Why did the gator cross the road? In this case, the mother alligator was heading to check on her babies that were on the other side of the trail after the Great Blue Heron picked one of them off. Normally when gators cross the trail, they end up lying down and resting along the way as it takes lots of energy for them to walk on land. Not this time. Momma was hiking with a vengeance and didn’t stop to smell the roses as she quickly walked from one side to the other. It only took her about 10 seconds to make the trip based on my photos. She only stayed about 10 minutes and came back to the other side. She also looked much larger and intimidating out of the water.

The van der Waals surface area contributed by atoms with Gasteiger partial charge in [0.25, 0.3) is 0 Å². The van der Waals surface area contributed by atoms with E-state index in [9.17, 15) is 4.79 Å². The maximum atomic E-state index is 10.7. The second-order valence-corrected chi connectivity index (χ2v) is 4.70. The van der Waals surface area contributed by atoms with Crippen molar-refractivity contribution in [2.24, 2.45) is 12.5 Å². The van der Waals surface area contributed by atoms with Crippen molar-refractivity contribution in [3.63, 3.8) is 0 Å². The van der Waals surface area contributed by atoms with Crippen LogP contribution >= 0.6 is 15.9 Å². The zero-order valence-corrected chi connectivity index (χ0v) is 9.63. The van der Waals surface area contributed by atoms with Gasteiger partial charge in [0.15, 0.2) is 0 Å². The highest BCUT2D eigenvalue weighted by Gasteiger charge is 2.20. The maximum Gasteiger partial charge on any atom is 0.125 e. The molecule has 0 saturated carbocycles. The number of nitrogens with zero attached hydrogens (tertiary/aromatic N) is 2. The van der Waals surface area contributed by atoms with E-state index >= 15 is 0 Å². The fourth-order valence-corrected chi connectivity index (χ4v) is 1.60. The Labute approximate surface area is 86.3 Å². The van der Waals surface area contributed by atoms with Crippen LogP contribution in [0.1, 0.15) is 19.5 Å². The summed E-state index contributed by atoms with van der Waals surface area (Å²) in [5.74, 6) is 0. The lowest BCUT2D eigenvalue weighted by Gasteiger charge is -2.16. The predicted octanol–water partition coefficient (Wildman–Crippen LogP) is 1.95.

About 1/2 hr later, one of the little ones crossed the trail. Saw him coming up the bank and ended up taking my camera off of the tripod and laid down on the trail to get a series of photos of the crossing. I’m usually leery of laying down at BBSP around alligators but couldn’t resist this shot. Love the markings on the young gator. He was also tagged, with what looks like green fishing line, as described by one of the park rangers. A second one was also going to cross but got scared away by someone on a bicycle. He ended up coming back to momma’s side of the trail about 45 minutes later. Sometimes the grass isn’t greener on the other side…
Also, here’s a tip on how to identify a female alligator in the wild…check to see if the gator is wearing high heels 🙂 (see photo below)
Taken with Canon 7D and Canon 500mm F4 IS II lens
1/200 sec @ F7.1, ISO 1600, evaluative metering
1/320 sec @ F9, ISO 1600, evaluative metering
1/640 sec @ F9, ISO 1600, evaluative metering